The Relationship Between Neonatal Surgery, Postpartum Depression, and Infant Clinical Course

Laura E. Newton, Clara Hageman, Christina Zhou, Holly Roberts, Robert A. Cusick, Howard Needelman

Research output: Contribution to journalArticlepeer-review


Objective: Postpartum depression (PPD) affects 10–15% of mothers in the general population, and studies show increased incidence for mothers of infants with serious health conditions. This study investigates incidence of PPD in mothers of surgical patients in the neonatal intensive care unit (NICU) and characterizes these patients’ clinical and neurodevelopmental outcomes. Methods: This retrospective cohort study analyzed Nebraska’s Tracking Infant Progress Statewide (TIPS) database and referring hospital medical records from February 2013 to June 2018. Upon NICU discharge, children were referred to the TIPS program, with scheduled follow-up appointments at approximately 6 months corrected age. All patients seen in NICU follow-up clinic with recorded scores for maternal Edinburgh postnatal depression screen (EPDS) were eligible except infants with congenital heart disease as this cohort was previously studied. Patients were stratified into groups based on presence or absence of a general surgical procedure within the first 6 months of life and positive (≥ 10) or negative (< 10) EPDS score. Statistical analyses assessed for significant differences between groups regarding gestational age, birth weight, maternal age, length of NICU stay (LOS), number of days on a ventilator, payment method, ethnicity, developmental testing, and rate of referral for early intervention services. Results: Of 436 patients, 83 were surgical patients (16 with positive EPDS; 19.3% incidence), and 353 were non-surgical patients (44 with positive EPDS; 12.5% incidence). Statistical analysis showed no significant relationship between neonatal surgery and positive EPDS (χ2 = 2.6, p = 0.1). While the surgical cohort had longer LOS and days on ventilator, maternal EPDS did not predict these factors. In the surgical cohort, mothers of children not independent on oral feeding at discharge were more likely to screen positive for depression (7/14, 50% vs. 7/61, 11%; p < 0.05). Conclusion: Mothers of surgical patients are not significantly more likely to screen positive for post-partum depression compared to other NICU mothers. This underscores the importance of routine screening for PPD in mothers of both surgical and non-surgical NICU patients in order to identify parents and children at risk.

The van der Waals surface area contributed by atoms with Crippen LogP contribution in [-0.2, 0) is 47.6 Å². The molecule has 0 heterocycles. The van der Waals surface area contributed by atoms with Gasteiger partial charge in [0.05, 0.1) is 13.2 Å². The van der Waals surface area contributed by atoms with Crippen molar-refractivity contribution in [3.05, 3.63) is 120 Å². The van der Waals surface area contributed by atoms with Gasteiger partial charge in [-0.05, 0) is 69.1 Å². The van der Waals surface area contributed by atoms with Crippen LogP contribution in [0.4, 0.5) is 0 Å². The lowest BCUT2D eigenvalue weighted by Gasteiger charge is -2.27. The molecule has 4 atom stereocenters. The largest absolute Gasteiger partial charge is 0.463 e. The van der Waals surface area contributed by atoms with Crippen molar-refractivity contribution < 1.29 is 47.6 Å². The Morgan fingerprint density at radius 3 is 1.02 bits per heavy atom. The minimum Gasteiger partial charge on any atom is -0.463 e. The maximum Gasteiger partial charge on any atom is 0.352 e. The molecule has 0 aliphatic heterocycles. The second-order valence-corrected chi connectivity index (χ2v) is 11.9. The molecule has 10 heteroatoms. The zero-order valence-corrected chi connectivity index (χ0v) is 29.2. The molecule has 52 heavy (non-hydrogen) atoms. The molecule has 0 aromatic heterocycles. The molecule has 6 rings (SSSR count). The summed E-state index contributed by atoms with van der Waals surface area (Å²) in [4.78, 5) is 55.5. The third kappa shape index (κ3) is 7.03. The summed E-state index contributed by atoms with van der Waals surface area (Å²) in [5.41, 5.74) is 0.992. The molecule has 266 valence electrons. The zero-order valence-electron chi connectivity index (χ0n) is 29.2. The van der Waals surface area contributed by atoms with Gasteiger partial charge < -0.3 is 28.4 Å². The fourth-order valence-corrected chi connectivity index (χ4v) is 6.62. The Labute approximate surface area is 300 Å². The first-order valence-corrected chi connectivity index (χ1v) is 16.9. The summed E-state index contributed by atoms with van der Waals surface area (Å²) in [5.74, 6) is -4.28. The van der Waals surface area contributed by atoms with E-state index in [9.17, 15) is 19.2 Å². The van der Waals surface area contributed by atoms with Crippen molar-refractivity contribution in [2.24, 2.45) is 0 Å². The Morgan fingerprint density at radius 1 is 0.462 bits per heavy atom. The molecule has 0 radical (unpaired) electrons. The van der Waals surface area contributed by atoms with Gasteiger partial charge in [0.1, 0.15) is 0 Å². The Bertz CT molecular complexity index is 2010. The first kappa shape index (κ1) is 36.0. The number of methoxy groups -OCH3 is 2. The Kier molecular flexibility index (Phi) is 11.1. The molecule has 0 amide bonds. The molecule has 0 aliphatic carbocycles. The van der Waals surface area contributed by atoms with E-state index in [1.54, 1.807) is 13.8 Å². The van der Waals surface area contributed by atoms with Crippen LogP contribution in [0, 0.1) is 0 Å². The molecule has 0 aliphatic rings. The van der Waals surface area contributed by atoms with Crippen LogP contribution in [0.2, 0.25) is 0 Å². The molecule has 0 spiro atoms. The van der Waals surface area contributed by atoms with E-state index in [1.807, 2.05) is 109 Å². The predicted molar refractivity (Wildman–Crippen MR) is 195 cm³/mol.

Original languageEnglish (US)
Pages (from-to)1087-1094
Number of pages8
JournalMaternal and Child Health Journal
Issue number5
StatePublished - May 2022


  • Maternal depression
  • Mental health
  • Neonatal surgery

ASJC Scopus subject areas

  • Epidemiology
  • Pediatrics, Perinatology, and Child Health
  • Obstetrics and Gynecology
  • Public Health, Environmental and Occupational Health


Dive into the research topics of 'The Relationship Between Neonatal Surgery, Postpartum Depression, and Infant Clinical Course'. Together they form a unique fingerprint.

Cite this